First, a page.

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US Jury Orders Tobacco Firm to Pay Billions to Widow


Cigarettes are displayed for sale, Tuesday, July 15, 2014, in Doral, Fla.

Cigarettes are displayed for sale, Tuesday, July 15, 2014, in Doral, Fla.


A jury in the southeastern U.S. state of Florida has ordered the country's second largest cigarette maker to pay $23.6 billion to the widow of a smoker.

The jury also ordered the R.J. Reynolds Tobacco Company to pay $16.8 million in compensatory damages.

Cynthia Robinson sued the tobacco company R.J. Reynolds in 2008 for the death of her late husband, Michael Johnson. Mr. Johnson was a longtime smoker who died of lung cancer at age 36.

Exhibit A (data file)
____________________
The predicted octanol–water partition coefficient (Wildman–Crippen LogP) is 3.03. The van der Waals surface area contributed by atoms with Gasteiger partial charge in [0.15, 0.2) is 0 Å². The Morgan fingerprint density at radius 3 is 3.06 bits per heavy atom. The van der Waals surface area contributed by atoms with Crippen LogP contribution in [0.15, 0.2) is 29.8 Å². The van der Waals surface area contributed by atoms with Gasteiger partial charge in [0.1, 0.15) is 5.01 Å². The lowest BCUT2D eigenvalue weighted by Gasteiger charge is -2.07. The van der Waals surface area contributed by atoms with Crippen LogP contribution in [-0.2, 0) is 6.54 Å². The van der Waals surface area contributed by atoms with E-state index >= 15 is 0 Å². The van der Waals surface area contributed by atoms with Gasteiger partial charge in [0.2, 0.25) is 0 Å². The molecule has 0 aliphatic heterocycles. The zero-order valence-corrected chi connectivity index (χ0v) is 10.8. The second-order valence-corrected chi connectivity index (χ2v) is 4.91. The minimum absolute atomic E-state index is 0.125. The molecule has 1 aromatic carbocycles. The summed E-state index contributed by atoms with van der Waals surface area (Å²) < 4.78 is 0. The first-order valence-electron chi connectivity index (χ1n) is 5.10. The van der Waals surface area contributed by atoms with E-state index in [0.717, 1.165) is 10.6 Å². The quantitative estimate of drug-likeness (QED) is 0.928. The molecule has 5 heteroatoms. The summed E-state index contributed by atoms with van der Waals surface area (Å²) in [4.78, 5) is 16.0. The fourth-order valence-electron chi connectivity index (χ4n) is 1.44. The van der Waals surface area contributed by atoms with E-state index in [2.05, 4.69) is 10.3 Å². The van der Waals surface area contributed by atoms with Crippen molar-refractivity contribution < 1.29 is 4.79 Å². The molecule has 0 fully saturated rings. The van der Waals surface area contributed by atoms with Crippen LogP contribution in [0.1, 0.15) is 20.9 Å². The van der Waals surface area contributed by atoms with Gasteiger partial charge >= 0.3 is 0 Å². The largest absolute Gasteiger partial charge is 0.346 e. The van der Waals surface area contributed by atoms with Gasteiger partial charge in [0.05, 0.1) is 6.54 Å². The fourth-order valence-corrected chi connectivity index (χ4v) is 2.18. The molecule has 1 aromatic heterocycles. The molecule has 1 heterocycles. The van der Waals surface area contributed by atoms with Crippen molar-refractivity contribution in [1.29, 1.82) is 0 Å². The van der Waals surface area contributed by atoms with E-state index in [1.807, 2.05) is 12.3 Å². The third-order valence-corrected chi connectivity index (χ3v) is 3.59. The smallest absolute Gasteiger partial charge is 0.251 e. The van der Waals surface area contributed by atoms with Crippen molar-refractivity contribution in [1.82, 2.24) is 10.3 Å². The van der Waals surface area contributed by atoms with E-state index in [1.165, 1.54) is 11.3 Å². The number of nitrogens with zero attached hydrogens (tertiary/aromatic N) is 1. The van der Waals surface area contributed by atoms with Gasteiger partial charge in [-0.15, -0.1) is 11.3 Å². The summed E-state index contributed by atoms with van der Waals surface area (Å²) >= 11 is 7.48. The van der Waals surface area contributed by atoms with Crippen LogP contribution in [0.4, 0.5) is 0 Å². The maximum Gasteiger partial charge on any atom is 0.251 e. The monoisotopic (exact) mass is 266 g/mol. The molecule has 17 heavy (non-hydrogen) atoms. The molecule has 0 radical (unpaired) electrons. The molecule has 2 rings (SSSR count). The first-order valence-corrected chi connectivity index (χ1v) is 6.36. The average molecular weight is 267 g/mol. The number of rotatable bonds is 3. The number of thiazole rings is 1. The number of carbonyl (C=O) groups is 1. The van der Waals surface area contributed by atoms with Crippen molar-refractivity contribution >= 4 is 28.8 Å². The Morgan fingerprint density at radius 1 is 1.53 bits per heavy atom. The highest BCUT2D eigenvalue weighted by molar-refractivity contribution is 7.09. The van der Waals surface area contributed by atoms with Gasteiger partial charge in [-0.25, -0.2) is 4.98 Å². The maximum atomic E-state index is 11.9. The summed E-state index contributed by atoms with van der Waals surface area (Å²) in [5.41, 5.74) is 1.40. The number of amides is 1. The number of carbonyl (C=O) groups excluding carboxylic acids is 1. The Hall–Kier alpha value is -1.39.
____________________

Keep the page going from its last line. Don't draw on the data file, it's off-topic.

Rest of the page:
His widow claimed the tobacco company plotted to hide the health dangers of their products. She said the company kept secret the fact that it is very hard to quit smoking. This is called the “addictive nature” of tobacco products.

Mr. Johnson had smoked for more than 20 years. He began when he was about 13 years old. His widow said he had tried several times to quit.

The cigarette company plans to appeal the court decision.

A lawyer for the cigarette maker said the size of the award went "far beyond the realm of reasonableness and fairness."

I’m Anna Matteo.

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